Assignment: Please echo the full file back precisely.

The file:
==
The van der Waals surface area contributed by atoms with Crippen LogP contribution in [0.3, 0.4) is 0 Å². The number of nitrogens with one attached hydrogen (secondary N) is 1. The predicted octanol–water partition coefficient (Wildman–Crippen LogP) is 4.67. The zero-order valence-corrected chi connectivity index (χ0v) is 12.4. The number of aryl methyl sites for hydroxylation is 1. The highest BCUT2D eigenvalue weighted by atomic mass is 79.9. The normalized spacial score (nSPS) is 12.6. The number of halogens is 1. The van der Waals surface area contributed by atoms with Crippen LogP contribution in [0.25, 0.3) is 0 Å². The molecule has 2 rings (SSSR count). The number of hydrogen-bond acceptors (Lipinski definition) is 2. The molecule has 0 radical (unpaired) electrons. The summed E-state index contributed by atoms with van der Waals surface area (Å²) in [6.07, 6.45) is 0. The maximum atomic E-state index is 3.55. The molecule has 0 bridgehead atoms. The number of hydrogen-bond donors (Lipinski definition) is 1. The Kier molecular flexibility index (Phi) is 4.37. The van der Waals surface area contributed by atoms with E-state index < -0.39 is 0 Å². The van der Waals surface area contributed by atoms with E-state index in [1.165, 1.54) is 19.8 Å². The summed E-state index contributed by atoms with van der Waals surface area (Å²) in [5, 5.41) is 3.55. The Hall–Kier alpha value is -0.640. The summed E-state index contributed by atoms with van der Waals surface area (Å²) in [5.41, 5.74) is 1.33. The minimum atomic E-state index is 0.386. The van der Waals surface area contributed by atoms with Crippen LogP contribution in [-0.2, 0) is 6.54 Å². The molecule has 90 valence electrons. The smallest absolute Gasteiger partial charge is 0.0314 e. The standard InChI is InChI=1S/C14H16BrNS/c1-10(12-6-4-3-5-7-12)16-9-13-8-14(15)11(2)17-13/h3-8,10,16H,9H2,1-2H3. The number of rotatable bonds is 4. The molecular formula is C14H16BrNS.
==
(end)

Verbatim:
The van der Waals surface area contributed by atoms with Crippen LogP contribution in [0.3, 0.4) is 0 Å². The number of nitrogens with one attached hydrogen (secondary N) is 1. The predicted octanol–water partition coefficient (Wildman–Crippen LogP) is 4.67. The zero-order valence-corrected chi connectivity index (χ0v) is 12.4. The number of aryl methyl sites for hydroxylation is 1. The highest BCUT2D eigenvalue weighted by atomic mass is 79.9. The normalized spacial score (nSPS) is 12.6. The number of halogens is 1. The van der Waals surface area contributed by atoms with Crippen LogP contribution in [0.25, 0.3) is 0 Å². The molecule has 2 rings (SSSR count). The number of hydrogen-bond acceptors (Lipinski definition) is 2. The molecule has 0 radical (unpaired) electrons. The summed E-state index contributed by atoms with van der Waals surface area (Å²) in [6.07, 6.45) is 0. The maximum atomic E-state index is 3.55. The molecule has 0 bridgehead atoms. The number of hydrogen-bond donors (Lipinski definition) is 1. The Kier molecular flexibility index (Phi) is 4.37. The van der Waals surface area contributed by atoms with E-state index < -0.39 is 0 Å². The van der Waals surface area contributed by atoms with E-state index in [1.165, 1.54) is 19.8 Å². The summed E-state index contributed by atoms with van der Waals surface area (Å²) in [5, 5.41) is 3.55. The Hall–Kier alpha value is -0.640. The summed E-state index contributed by atoms with van der Waals surface area (Å²) in [5.41, 5.74) is 1.33. The minimum atomic E-state index is 0.386. The van der Waals surface area contributed by atoms with Crippen LogP contribution in [-0.2, 0) is 6.54 Å². The molecule has 90 valence electrons. The smallest absolute Gasteiger partial charge is 0.0314 e. The standard InChI is InChI=1S/C14H16BrNS/c1-10(12-6-4-3-5-7-12)16-9-13-8-14(15)11(2)17-13/h3-8,10,16H,9H2,1-2H3. The number of rotatable bonds is 4. The molecular formula is C14H16BrNS.